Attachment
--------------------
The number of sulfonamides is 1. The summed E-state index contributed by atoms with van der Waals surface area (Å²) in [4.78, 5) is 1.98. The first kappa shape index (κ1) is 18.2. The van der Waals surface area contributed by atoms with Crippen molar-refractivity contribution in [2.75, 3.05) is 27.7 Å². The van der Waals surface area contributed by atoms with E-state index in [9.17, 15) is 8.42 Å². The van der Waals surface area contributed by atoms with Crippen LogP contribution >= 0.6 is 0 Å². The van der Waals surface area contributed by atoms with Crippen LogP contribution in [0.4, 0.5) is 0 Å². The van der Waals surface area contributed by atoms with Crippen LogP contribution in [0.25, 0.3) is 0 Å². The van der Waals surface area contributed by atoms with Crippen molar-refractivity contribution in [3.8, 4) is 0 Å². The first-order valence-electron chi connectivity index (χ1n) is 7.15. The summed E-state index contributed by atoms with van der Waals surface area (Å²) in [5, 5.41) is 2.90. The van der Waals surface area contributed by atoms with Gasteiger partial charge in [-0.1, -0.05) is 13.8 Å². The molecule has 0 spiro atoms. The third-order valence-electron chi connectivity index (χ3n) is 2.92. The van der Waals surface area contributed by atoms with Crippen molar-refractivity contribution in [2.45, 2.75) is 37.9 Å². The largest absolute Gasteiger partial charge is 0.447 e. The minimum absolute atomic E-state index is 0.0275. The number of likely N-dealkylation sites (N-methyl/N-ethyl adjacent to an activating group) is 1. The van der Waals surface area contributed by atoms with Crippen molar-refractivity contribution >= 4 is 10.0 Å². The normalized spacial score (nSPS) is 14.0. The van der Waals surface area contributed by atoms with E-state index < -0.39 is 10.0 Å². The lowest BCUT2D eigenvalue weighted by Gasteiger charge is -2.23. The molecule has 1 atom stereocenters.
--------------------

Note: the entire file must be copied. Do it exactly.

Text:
The number of sulfonamides is 1. The summed E-state index contributed by atoms with van der Waals surface area (Å²) in [4.78, 5) is 1.98. The first kappa shape index (κ1) is 18.2. The van der Waals surface area contributed by atoms with Crippen molar-refractivity contribution in [2.75, 3.05) is 27.7 Å². The van der Waals surface area contributed by atoms with E-state index in [9.17, 15) is 8.42 Å². The van der Waals surface area contributed by atoms with Crippen LogP contribution >= 0.6 is 0 Å². The van der Waals surface area contributed by atoms with Crippen LogP contribution in [0.4, 0.5) is 0 Å². The van der Waals surface area contributed by atoms with Crippen LogP contribution in [0.25, 0.3) is 0 Å². The van der Waals surface area contributed by atoms with Crippen molar-refractivity contribution in [3.8, 4) is 0 Å². The first-order valence-electron chi connectivity index (χ1n) is 7.15. The summed E-state index contributed by atoms with van der Waals surface area (Å²) in [5, 5.41) is 2.90. The van der Waals surface area contributed by atoms with Gasteiger partial charge in [-0.1, -0.05) is 13.8 Å². The molecule has 0 spiro atoms. The third-order valence-electron chi connectivity index (χ3n) is 2.92. The van der Waals surface area contributed by atoms with Crippen molar-refractivity contribution in [2.45, 2.75) is 37.9 Å². The largest absolute Gasteiger partial charge is 0.447 e. The minimum absolute atomic E-state index is 0.0275. The number of likely N-dealkylation sites (N-methyl/N-ethyl adjacent to an activating group) is 1. The van der Waals surface area contributed by atoms with Crippen molar-refractivity contribution >= 4 is 10.0 Å². The normalized spacial score (nSPS) is 14.0. The van der Waals surface area contributed by atoms with E-state index < -0.39 is 10.0 Å². The lowest BCUT2D eigenvalue weighted by Gasteiger charge is -2.23. The molecule has 1 atom stereocenters.